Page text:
Jabra Freeway – hands-free on the highway (review)
Jabra’s Freeway is a clever portable, hands-free, that will support two smartphones at the same time – and more.
If you’re a busy, practical person, always on the go, always doing more than one thing at a time – especially with a separate work and private smartphone (Advanced MultiUse – it will register up to seven smartphones), then the Jabra Freeway is the device for you. Road trips are no longer punctuated by unnecessary and frustrating stops to take phone calls and no more worries about being fined for illegal smartphone use.
It has a very easy, no fuss, voice-guided set-up and gives a seamless connection every time you get in the car (auto-on and off).
It clips to the car sun visor (either passenger or drivers side) and connects to the power supply through a micro-USB to USB-A cable. A 12V cigarette lighter adapter to USB-A is included.
It is attractive and blends well into most car interiors – the internal rechargeable battery lasts about 14 hours, so you only need to attach the cable when you run out of juice. A full charge takes about 2 hours.
Where ever you place it, you must be able to easily reach the Answer button without distraction from driving or you can use voice controls to do the same as well. It is 100 x 120 x 20 mm x 150g.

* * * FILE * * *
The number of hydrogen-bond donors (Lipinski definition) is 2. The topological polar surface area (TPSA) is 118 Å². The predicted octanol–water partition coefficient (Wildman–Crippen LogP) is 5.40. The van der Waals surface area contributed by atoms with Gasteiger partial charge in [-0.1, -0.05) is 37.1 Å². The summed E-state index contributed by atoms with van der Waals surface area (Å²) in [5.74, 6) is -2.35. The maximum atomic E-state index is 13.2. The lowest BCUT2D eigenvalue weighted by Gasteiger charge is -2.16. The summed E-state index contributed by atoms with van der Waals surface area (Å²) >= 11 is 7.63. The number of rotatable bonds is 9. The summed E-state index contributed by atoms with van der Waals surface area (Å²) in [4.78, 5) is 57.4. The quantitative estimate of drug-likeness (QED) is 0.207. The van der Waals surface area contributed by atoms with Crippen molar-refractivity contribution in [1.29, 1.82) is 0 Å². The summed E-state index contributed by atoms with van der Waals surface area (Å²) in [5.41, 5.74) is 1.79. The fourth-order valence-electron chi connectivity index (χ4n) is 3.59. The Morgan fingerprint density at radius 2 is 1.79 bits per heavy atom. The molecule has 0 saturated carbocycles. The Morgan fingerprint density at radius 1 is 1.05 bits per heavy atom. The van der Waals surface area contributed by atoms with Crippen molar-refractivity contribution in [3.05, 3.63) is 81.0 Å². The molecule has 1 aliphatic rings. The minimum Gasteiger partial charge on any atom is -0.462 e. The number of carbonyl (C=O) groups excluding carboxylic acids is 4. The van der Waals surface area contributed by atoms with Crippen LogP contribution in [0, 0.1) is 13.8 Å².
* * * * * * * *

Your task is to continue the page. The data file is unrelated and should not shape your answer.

The sound quality is better than most hands-free car phones courtesy of three forward-firing speakers (one mid and two tweeters) that provide a virtual surround sound that is crisp, focusing on the upper midrange and treble to provide a clear voice sound signature. It has dual noise reduction mics as well. Callers say they can hear me clearly, without any background interference and visa versa.
Alternatively, it has an FM transmitter that can route phone calls or music stored on your A2DP enabled smartphone to your car radio (user selectable frequency). Bluetooth music quality is as good as your cars speaker system. Most users simply use the inbuilt speakers.
What else it will do?
It has voice dialling – it can be a bit hit an miss any you must have the name of the person you want to call in the smartphone contacts/phone book.
Similarly, if your smartphone supports the Bluetooth Phonebook Access Profile (PBAP) and that the name of the caller is stored in your phone book will be announced.
Who buys it?
It is a time-proven product, it is well priced at A$169.99 at Jabra’s online shop but as usual, I recommend that you shop around and online for a bargain but beware of grey market suppliers that may not offer Australian warranty and support.
While it supports up to two smartphones at the same time – its unique selling proposition – it is equally happy with one.
Of all the hand-free I have tested I rate it as among the best sound/voice quality.
Pros and Cons/Ratings
Overall: 4.5 out of 5
Features: 5 out of 5
Value for money: 4 out of 5 – if you shop around you will bag a bargain
Performance: 4.5 out of 5 (voice control is hit and miss – aren’t they all?)
Ease of Use: 5 out of 5
Design: 4 out of 5 (looks great but the dangling charge cord can be a tad annoying)
Manual, firmware and FAQs at